So, remember how I mentioned the owls that fly around the field where we take Athena? A few days ago we were all at the field together, and I left to go get something from the car. When I came back, Nate was pointing under a garbage can and motioning for me to speak quietly.
There was a small owl, maybe a ten inches tall, under the garbage can, and it wasn’t trying to fly away even though we were there with a squawking baby and a dog running around. It looked like it was watching us and just trying to stay hidden. The poor little owl was clearly injured.
When we got home, I asked on FaceBook what I should do about the injured owl, and someone mentioned that she’d talked to her vet, and if we could get the owl to him, he’d be able to help. It was starting to get dark by that point, and we had no desire to try to extract a baby owl from the field when it’s enormous parents were flying overhead.
The next morning our driver, Kalam, and I went back to the field, equipped with a large old towel and a big cardboard box with ventilation holes poked in it. The owl, who I have since named Hootie, saw us coming and tried to get away, but she could only fly about three feet. Kalam tried to place the towel over her so he could pick her up, but Hootie wasn’t interested.
You know how it looks when you chase a chicken? The chicken tries to fly, flapping it’s wings, doesn’t get far, and you dart around after it? Maybe you’ve never chased a chicken, but that’s pretty much what happens. Anyways, that’s what it looked like as we (technically, Kalam) chased Hootie. Eventually he got the towel over her and he was able to gently pick her up and place her in the box.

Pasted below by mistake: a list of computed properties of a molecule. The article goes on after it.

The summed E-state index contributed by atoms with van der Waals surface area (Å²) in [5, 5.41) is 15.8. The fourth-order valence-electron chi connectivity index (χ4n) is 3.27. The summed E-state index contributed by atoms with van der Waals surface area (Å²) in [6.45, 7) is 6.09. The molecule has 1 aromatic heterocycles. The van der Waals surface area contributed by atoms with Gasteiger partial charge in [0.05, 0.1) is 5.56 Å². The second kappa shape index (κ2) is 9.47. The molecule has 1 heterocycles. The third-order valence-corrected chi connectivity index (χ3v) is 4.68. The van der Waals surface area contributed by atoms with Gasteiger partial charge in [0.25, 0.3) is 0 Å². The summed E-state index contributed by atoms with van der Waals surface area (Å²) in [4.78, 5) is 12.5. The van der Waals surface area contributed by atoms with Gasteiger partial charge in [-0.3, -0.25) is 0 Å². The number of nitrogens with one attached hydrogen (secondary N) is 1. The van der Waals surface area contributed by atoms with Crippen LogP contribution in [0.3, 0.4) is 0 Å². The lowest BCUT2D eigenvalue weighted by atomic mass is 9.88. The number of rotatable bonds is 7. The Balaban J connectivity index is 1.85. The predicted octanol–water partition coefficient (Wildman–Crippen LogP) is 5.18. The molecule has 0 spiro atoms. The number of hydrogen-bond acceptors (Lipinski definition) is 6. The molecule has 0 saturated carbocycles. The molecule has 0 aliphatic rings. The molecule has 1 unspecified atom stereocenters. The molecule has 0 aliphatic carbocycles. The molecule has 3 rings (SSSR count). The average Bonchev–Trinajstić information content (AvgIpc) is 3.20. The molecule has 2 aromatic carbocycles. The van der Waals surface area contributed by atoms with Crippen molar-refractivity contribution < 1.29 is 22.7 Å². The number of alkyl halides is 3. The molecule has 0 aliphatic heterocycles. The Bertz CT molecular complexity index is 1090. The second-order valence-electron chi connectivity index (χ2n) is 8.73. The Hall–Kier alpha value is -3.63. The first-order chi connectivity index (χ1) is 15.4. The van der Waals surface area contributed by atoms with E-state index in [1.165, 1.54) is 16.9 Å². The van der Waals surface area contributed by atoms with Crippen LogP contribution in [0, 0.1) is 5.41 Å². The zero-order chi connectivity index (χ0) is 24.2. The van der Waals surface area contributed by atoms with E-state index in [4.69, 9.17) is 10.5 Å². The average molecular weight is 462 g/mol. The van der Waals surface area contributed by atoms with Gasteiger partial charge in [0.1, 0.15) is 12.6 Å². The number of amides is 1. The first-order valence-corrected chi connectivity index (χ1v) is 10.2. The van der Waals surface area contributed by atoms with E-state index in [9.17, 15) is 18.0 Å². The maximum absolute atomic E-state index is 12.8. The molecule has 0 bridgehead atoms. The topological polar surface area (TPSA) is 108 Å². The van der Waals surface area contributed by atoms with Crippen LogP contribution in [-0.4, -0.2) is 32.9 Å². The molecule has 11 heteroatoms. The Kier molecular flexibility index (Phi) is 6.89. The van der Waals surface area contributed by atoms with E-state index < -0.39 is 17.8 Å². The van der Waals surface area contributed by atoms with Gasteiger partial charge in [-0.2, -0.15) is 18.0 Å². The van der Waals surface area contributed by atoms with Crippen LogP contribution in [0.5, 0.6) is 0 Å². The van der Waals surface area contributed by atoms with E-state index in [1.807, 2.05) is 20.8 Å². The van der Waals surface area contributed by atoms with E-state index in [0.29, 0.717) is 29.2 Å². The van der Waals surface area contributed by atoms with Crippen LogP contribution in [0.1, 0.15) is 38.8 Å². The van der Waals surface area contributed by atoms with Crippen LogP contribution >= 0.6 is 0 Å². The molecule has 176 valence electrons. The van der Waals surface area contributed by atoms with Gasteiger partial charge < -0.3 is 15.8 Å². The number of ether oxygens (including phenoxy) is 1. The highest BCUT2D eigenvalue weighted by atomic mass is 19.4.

The vet’s office is outside of the zone in which we are allowed to travel, so Kalam transported Hootie to the office and left her with some staff members until the vet was able to see her. I talked to the vet that evening, and he said her wings were damaged, probably by boys throwing rocks at her.
The next day the vet called again and said they were letting Hootie go that evening. She was not eating in captivity, and he felt that she had healed enough that she would be able to survive. He said they could let her go at the university, where there is a forest and lots of green space, or that Kalam could pick her and we could let her go in the field, which is surrounded by apartment buildings. I asked what would give her the best chance of survival, and he said he thought the forest at the university would be good for her.
Hopefully Hootie is learning how to fly and hunt like a good little owl should, and she will grow big and strong!